Japan: Violation of human rights of indigenous peoples of Ryukyus in Okinawa

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Written statement* submitted by the International Movement against All Forms of Discrimination and Racism (IMADR), a non-governmental organization in special consultative status

The Secretary-General has received the following written statement which is circulated in accordance with Economic and Social Council resolution 1996/31.

Introduction

Okinawa, which was Former Ryukyu Kingdom, is the southernmost prefecture of Japan with the population of about 1,400,000, most of them Ryukyuans, the indigenous peoples in Ryukyu Islands. Ryukyu Kingdom, which Ryukyuans had founded, was colonized by Japan in 1872, and renamed as “Okinawa prefecture” in 1879, in violation of Vienna Convention on the Law of Treaties, Article 51.

While Japanese government has enforced assimilation policy on Ryukyuans, Ryukyuans have been facing discrimination as another ethnic group. However, the Japanese government has never accepted Ryukyuans as indigenous peoples, but been holding the view that they are Japanese in contradiction to the opinions of the UN Committee on the Elimination of Racial Discrimination (CERD) and the Special Rapporteur on contemporary forms of racism, racial discrimination, xenophobia and related intolerance.1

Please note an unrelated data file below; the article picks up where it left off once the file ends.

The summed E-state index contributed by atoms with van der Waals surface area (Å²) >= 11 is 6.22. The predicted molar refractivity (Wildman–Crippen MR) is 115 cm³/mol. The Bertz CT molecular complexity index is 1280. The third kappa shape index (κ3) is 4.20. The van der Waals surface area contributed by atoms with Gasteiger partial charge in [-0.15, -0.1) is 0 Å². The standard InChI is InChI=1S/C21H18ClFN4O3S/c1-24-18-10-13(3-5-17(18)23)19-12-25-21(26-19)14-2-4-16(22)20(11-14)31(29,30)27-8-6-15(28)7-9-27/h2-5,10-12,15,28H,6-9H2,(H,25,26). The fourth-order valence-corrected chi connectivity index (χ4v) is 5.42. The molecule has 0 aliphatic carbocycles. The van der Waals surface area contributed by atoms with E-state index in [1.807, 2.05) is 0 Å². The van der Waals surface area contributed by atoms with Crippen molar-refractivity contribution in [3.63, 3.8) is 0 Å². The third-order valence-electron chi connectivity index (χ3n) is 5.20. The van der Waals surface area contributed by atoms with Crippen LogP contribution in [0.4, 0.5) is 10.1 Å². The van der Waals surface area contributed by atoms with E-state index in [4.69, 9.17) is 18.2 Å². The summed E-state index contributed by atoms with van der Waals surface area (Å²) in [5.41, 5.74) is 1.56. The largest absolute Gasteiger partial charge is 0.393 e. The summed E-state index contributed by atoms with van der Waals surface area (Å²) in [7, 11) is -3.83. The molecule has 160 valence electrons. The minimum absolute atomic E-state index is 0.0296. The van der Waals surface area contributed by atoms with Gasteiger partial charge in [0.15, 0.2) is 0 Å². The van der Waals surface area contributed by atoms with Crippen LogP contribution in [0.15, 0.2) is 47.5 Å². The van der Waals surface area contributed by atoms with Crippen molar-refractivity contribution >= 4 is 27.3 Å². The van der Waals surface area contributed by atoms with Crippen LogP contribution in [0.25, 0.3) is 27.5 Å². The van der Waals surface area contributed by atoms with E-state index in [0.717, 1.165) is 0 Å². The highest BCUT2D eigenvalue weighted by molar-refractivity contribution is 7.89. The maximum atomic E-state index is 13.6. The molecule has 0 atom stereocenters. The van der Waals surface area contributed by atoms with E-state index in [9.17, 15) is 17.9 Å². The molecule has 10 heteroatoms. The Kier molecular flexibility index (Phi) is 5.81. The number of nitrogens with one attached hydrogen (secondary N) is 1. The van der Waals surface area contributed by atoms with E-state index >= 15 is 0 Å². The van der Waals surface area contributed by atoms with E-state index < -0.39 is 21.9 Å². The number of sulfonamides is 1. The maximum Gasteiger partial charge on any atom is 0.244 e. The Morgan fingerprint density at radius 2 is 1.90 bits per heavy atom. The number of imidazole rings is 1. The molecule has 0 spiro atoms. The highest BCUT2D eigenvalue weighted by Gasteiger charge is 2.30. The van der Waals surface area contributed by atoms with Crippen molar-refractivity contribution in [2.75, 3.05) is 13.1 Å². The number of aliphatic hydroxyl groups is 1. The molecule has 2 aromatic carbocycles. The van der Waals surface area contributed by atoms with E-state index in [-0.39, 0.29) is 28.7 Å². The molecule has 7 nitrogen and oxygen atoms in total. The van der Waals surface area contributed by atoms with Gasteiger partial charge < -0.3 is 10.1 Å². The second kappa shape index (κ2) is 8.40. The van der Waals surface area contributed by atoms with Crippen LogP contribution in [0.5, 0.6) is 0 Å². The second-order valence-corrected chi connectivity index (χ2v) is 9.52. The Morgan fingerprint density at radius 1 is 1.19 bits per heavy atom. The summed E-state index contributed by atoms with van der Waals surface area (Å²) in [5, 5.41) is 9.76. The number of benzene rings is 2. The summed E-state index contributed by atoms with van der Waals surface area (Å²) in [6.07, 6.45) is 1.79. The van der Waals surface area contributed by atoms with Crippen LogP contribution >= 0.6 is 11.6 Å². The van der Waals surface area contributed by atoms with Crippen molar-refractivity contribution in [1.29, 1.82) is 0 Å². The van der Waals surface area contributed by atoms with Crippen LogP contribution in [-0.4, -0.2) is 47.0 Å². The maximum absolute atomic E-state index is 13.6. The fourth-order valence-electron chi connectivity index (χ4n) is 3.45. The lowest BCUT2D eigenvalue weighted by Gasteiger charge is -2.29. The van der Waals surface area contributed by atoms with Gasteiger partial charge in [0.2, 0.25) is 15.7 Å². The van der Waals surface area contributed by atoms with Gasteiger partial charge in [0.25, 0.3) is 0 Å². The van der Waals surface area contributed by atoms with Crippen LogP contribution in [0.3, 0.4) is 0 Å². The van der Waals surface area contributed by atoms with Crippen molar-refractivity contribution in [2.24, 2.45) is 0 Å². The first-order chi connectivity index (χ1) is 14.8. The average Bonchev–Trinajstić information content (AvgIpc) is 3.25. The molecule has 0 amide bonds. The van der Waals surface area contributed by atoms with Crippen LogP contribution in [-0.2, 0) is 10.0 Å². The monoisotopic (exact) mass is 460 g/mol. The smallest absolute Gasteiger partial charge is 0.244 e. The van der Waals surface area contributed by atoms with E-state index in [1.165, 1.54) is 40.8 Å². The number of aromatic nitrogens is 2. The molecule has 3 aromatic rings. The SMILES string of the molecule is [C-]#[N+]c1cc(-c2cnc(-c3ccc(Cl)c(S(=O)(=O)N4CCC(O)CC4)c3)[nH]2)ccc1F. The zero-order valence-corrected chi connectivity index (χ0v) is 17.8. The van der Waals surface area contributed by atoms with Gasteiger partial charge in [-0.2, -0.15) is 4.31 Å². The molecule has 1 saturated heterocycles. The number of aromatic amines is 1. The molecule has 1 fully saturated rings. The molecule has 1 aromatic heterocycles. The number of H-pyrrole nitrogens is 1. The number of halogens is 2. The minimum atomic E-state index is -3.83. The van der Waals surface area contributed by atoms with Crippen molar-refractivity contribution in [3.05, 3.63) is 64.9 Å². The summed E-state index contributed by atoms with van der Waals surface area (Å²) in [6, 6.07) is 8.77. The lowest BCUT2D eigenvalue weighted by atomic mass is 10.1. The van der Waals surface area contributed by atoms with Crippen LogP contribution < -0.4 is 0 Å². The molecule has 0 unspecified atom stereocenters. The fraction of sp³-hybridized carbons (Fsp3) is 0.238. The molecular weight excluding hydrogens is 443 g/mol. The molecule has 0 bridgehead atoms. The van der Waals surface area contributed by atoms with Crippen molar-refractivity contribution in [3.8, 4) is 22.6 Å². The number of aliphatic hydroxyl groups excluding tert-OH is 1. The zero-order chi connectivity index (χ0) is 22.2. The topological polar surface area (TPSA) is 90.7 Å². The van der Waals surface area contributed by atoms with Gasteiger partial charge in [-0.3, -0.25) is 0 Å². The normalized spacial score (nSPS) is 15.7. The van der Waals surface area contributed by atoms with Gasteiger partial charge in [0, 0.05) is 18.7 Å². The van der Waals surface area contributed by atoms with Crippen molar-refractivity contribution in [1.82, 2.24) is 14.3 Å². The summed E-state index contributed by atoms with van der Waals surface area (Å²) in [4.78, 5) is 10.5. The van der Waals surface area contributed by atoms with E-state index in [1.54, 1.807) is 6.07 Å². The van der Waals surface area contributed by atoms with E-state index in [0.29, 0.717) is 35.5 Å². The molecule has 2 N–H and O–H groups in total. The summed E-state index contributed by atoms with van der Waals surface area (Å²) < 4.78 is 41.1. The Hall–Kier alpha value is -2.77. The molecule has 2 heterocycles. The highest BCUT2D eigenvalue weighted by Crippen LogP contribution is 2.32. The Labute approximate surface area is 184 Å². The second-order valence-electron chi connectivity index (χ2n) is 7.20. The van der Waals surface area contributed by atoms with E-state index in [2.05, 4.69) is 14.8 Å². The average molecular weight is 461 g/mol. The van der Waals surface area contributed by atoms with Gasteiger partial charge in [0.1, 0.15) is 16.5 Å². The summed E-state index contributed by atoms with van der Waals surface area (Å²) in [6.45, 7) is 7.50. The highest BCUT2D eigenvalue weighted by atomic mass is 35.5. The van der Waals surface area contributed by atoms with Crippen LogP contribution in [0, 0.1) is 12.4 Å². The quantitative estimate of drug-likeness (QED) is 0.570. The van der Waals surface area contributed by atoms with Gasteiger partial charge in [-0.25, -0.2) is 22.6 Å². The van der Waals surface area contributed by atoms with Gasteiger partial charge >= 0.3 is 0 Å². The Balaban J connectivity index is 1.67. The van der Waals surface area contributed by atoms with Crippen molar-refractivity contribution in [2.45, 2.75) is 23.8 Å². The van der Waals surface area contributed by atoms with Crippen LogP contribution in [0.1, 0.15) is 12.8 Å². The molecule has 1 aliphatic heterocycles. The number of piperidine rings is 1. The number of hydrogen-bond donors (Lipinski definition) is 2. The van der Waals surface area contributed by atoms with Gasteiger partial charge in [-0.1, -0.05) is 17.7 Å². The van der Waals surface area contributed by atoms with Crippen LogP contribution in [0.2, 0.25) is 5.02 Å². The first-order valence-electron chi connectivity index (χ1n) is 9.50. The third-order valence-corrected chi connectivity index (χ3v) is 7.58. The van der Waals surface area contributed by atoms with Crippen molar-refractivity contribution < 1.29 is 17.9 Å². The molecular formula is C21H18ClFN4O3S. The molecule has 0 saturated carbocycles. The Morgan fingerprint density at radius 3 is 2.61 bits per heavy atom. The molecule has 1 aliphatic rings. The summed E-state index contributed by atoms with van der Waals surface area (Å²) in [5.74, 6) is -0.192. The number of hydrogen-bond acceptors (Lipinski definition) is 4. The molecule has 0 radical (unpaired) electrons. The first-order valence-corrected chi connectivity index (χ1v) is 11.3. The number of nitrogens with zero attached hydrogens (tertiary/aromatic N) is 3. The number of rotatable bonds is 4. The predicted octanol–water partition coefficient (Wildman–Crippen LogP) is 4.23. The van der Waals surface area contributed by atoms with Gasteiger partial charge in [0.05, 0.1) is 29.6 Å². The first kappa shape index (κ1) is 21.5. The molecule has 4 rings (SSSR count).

Issues of Iigunkuba2 islands

Iigunkuba Islands, also called Senkaku Islands in Japanese or Diaoyu Islands in Chinese, were a part of the territory of Ryukyu Kingdom. While Japan, Taiwan and China are claiming their ownership of the islands, all these governments have been ignoring the rights of Ryukyuans to their territory enshrined in the Articles 25, 26, 27, and 28 of the UN Declaration on the Rights of Indigenous Peoples (UNDRIP).


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